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22 Comments leave one →
  1. October 18, 2007 9:55 am

    There is dignity in any work. This is especially brought home by the video of the man who is following generations of his family in this laundry business – he has dignity. It would be a shame to subject people such as him to the gawking of tourists. People who work are not a form of entertainment. I would have hated having tourists come by and watch me collecting and burning garbage at an oil plant when my husband was in first year Law School and being a cleaner was the only job I was able to obtain. it was work that sustained my family, and there is a certain dignity in that. It is not so long ago that I did our own laundry by hand and hung it to dry in our yard. My own mother did laundry by hand, as was necessitated by living. Hand laundry will be practiced in the world everywhere for a long time to come. There is a certain beauty to how it is organized and carried out in Pune and Mumbai, that is for sure. G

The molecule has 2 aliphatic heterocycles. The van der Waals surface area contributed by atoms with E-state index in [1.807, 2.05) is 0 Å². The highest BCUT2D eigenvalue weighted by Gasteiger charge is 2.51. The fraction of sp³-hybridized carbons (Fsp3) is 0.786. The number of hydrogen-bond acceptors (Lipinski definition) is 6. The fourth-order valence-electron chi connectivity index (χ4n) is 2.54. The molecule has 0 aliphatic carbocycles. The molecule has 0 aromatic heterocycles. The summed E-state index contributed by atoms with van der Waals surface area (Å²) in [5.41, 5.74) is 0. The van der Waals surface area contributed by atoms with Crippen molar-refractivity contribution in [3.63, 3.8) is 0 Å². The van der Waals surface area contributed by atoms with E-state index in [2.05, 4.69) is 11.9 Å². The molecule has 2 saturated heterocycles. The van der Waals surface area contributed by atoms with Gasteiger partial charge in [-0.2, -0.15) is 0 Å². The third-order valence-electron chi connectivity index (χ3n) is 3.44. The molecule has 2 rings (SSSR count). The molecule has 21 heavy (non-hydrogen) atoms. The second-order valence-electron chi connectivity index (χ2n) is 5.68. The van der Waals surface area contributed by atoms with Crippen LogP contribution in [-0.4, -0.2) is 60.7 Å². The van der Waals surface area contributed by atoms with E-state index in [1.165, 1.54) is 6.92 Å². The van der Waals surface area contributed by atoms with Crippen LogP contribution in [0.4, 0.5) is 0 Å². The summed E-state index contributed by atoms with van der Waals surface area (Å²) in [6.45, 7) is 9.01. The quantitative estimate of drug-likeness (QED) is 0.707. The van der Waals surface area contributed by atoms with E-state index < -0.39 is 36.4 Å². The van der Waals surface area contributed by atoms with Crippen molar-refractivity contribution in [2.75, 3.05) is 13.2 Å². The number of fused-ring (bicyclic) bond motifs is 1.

2. October 18, 2007 10:04 am

    On the ethics of slum tours: If slum dwellers are getting some or all of the money – and they do not mind – I think it might be ok.

    But I bet they do not get any money…

  3. October 18, 2007 10:38 am

    how dumb! how can we breach others privacy like that!

  4. Vivek Khadpekar permalink
    October 18, 2007 10:47 am


    As one who has done fieldwork in slums, I would hesitate to stand in judgement about the ethics of such things. If people are visiting just out of morbid curiosity, in order to gawk, I would certainly condemn it. If, on the other hand, it sensitises them to the miserable conditions in which a significant proportion of people in India’s big cities live and work, and moves them to do something about it in a sustained and constructive way, I am all for it.